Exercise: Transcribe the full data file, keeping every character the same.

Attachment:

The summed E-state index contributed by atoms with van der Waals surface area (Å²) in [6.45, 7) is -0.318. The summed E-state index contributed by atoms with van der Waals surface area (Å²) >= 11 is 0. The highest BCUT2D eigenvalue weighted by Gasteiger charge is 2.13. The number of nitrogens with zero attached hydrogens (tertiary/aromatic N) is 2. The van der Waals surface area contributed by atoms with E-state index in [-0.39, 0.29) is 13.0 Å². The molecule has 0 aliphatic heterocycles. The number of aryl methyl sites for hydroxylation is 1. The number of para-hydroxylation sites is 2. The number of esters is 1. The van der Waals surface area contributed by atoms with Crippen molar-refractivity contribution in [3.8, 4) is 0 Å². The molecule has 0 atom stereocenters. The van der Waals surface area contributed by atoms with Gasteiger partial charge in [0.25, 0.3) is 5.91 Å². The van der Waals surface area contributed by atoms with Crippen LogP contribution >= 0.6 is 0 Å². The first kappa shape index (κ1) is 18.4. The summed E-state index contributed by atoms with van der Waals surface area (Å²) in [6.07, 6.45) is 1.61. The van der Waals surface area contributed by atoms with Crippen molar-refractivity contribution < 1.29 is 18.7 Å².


The summed E-state index contributed by atoms with van der Waals surface area (Å²) in [6.45, 7) is -0.318. The summed E-state index contributed by atoms with van der Waals surface area (Å²) >= 11 is 0. The highest BCUT2D eigenvalue weighted by Gasteiger charge is 2.13. The number of nitrogens with zero attached hydrogens (tertiary/aromatic N) is 2. The van der Waals surface area contributed by atoms with E-state index in [-0.39, 0.29) is 13.0 Å². The molecule has 0 aliphatic heterocycles. The number of aryl methyl sites for hydroxylation is 1. The number of para-hydroxylation sites is 2. The number of esters is 1. The van der Waals surface area contributed by atoms with Crippen molar-refractivity contribution in [3.8, 4) is 0 Å². The molecule has 0 atom stereocenters. The van der Waals surface area contributed by atoms with Gasteiger partial charge in [0.25, 0.3) is 5.91 Å². The van der Waals surface area contributed by atoms with Crippen LogP contribution >= 0.6 is 0 Å². The first kappa shape index (κ1) is 18.4. The summed E-state index contributed by atoms with van der Waals surface area (Å²) in [6.07, 6.45) is 1.61. The van der Waals surface area contributed by atoms with Crippen molar-refractivity contribution < 1.29 is 18.7 Å².